About a dozen Toronto councillors said the city was moving too quickly.


In a letter to Mayor Rob Ford, they urged no action be taken until the issue had been discussed by council in two weeks.


About
two dozen people staged a sit-in outside city hall late Tuesday
afternoon to express their opposition to the eviction notices.


Police
spokesman Mark Pugash said officers were on hand in the park Tuesday
morning to keep the peace as the bylaw officers did their business.


Police did arrest two men when about two dozen protesters marched downtown in support of Occupy Wall Streeters who had been cleared from a Manhattan park overnight.


A New York judge eventually upheld the city's eviction after an emergency appeal.


The Toronto protesters gathered outside Brookfield Properties, which owns Zuccotti Park near Wall Street.


The arrested men were aged 29 and 47. Both were charged with assaulting a peace officer.


Across the country, cities have made it clear their patience with the demonstrations has worn thin.


Some, such as Halifax, London, Ont., and Saskatoon have already evicted their Occupy protesters.


In Regina, police ticketed seven people late Monday night for being in Victoria Park in violation of city bylaws.


In
Calgary, protesters in Olympic Plaza sang “Kumbaya” on Tuesday as
officers handed out bylaw tickets giving them 24 hours to leave after
the city-issued deadline to empty the park passed.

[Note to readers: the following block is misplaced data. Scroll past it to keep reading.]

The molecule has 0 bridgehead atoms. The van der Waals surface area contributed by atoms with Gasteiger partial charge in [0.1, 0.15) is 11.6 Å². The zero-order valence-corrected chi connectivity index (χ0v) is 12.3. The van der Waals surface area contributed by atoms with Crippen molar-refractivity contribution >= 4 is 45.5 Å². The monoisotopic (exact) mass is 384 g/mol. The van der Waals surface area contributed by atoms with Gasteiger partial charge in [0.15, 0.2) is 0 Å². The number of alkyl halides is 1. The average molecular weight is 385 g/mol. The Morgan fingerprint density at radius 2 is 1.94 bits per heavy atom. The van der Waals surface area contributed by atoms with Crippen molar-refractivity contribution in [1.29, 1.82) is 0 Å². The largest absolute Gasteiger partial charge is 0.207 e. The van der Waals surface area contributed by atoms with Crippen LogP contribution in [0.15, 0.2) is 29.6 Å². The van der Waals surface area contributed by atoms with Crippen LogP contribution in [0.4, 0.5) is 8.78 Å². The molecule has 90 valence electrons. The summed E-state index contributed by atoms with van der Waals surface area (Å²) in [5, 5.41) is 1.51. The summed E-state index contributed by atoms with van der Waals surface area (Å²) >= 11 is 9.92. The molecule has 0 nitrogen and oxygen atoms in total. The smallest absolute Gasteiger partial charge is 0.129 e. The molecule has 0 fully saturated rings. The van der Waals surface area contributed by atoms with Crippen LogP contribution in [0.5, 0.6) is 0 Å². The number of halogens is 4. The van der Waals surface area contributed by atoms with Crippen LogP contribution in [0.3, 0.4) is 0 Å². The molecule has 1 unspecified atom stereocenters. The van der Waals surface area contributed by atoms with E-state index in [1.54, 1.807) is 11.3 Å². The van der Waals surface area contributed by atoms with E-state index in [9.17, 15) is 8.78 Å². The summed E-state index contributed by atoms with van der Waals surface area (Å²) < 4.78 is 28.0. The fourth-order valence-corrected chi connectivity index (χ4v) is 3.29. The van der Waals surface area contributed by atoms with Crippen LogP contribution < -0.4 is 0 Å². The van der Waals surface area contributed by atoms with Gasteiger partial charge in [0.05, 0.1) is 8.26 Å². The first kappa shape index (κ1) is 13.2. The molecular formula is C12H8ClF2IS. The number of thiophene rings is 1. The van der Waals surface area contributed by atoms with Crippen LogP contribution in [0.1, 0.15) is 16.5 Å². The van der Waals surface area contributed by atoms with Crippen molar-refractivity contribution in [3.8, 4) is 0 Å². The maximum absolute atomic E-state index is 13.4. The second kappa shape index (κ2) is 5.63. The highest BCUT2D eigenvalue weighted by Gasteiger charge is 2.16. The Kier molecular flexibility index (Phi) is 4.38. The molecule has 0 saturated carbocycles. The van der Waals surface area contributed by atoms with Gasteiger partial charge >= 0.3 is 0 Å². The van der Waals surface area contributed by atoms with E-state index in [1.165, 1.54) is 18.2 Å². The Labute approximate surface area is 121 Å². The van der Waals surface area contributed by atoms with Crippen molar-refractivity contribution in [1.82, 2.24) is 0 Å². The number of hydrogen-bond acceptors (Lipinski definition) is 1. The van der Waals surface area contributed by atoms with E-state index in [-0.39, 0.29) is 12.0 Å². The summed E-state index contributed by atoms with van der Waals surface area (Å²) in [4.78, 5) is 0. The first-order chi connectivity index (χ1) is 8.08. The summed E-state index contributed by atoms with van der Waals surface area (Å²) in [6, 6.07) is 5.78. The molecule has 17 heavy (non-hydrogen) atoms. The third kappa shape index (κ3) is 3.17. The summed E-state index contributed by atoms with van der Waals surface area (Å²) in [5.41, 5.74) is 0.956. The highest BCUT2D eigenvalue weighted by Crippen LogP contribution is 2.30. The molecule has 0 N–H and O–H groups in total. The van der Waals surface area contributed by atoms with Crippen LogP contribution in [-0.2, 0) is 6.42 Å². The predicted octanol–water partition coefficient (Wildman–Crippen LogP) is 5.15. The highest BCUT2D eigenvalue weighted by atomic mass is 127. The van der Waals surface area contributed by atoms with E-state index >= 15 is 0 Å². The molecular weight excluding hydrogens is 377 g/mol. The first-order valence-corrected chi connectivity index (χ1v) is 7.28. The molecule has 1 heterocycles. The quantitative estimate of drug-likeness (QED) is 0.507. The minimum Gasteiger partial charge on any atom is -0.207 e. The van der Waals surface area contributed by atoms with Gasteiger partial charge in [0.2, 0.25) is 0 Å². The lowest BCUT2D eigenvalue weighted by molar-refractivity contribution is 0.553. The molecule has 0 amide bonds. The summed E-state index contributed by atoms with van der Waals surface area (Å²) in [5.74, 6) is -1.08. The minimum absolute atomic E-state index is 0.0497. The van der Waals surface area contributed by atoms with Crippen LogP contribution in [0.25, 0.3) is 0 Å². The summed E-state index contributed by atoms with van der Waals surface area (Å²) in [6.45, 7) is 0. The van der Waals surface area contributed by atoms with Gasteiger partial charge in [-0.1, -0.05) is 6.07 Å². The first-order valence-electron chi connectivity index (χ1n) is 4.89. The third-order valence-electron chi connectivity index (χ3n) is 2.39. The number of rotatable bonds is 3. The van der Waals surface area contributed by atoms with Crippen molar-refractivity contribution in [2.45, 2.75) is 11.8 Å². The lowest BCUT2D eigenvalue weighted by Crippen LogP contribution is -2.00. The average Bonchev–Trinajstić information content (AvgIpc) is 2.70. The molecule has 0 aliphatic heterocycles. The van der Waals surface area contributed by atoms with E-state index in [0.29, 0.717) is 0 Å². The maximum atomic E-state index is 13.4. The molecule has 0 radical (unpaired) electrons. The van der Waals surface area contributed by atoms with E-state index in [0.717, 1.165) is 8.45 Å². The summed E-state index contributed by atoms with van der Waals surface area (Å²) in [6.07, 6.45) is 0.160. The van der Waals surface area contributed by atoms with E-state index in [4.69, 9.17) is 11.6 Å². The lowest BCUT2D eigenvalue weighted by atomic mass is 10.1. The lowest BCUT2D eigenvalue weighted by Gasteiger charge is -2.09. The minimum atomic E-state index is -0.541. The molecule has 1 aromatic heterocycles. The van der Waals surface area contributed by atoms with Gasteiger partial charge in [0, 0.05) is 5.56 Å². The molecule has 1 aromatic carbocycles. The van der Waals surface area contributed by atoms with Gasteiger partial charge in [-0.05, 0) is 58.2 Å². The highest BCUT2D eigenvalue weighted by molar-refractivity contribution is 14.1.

In other
cities, groups have defied requests or orders to leave. In Vancouver,
city workers removed several tents and tarps, enforcing a court order
to bring the site in line with fire safety bylaws.


The city planned to ask B.C. Supreme Court on Wednesday for an injunction to clear the camp.


The City of Victoria was also in court Tuesday seeking an injunction to evict Occupy campers. The case was adjourned until Thursday to allow the demonstrators more time to prepare.


In Montreal, authorities said they had no plans to remove downtown protesters.


“As
long as there's no crime and as long as there are no excesses ... we
will tolerate the tents here,” said police Insp. Marc St-Cyr.



Meanwhile, Canadian folk legend Gordon Lightfoot stopped by the Toronto
park to visit his 17-year-old daughter. Too many young people face a
bleak economic future, he said.


“What's going to happen to our kids?” asked Lightfoot, whose daughter came down with pneumonia while occupying the park. “I really admire these folks here in Toronto.”


Toronto's deputy mayor Doug Holyday said the city was hoping most people would leave without violence or arrests.


“That's probably a tall order but that's what we're still hoping for,” Holyday said.


The
mayor was not immediately available to comment. But last week Ford said
it was time for the protesters to move on because businesses and
taxpayers have been complaining.


- With files from James Keller in Vancouver, Dirk Meissner in Victoria and Peter Ray in Montreal and 680 News.